Time influences our perception of words. If you say data analysis I will imagine a bespectacled person staring at a computer screen full of colourful graphs or maybe some code. While this perception of data analysis is new analytics itself is as old as the human civilization itself. Now, as you are considering an analytics course in India, let us dig out instances of data analytics buried in history.
The clay tablets of Sumer
The Sumerian civilization also known as the Babylonian civilization was one of the first. Human beings started using language and imagining things almost 70,000 years ago. It was called the cognitive revolution. However the first instances of constructive, mathematical writing dates back to 5000 years ago. The clay tablets from Sumer are there in the British museum, They conducted a national census 3000 years before Christ. They did this to use the census data for better distribution of food and better governance in general. Egyptians and later the Chinese did the same. That is some serious descriptive analysis.
The Crimean war and the statistician who revolutionized healthcare
Yes, we are talking about the lady with the lamp herself. Florence Nightingale was a British Statistician born in 1820. She is famous for her services as a nurse during the Crimean war. She created one of the most effective data visualizations. She collected data about soldier deaths and put up an infographic which caught the attention of the rulers. She used the data visualization to promote the importance of hygiene and cleanliness among nurses.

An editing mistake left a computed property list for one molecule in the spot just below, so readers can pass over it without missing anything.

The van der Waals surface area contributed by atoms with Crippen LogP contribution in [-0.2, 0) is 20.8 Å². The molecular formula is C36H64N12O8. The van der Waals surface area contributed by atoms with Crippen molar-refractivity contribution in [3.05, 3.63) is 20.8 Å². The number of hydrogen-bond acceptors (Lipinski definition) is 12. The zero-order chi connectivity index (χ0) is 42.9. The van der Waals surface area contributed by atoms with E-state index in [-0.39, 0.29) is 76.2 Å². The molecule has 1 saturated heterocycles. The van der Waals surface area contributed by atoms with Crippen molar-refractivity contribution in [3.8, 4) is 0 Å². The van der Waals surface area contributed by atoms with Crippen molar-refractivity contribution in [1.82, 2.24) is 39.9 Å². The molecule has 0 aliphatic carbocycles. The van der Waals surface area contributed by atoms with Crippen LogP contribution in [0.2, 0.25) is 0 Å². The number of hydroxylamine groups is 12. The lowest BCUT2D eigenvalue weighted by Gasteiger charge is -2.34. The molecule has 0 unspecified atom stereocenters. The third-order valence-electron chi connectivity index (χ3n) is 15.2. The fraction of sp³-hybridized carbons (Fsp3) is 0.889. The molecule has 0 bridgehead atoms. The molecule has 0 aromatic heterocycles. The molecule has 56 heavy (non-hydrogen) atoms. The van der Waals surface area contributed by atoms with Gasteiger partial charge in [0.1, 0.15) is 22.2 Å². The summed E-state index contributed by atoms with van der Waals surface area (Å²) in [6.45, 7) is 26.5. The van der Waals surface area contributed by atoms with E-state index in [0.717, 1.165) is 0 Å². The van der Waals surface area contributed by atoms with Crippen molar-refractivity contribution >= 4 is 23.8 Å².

Finding the source of Cholera
Around the same time as Nightingale, Dr. John Snow traced the cholera outbreak in central London to the contamination of water as opposed to the then popular view that cholera spreads through the air. Dr. Snow related the spread of the disease with two companies that distributed water collected from the Thames without any filters. That is some serious
Where to put the armour
Let us talk about American fighter planes during world war II. Planes need armour to survive the onslaught of guns but they cannot put on too much of it lest they lose speed and efficiency. Hungarian mathematician Abraham Wald was assigned with the job to find a solution. So, he analyzed the shot marks on the surviving aircrafts. While most engineers figured that the wings and the fuselage should receive maximum protection as those parts have the most number of bullet marks. Our mathematician, Wald, looked at it differently. He thought the parts that have the most shot marks needed the least amount of protection because he was analyzing planes that had survived. So, he suggested that the parts with the least shot marks receive more protection, and voila!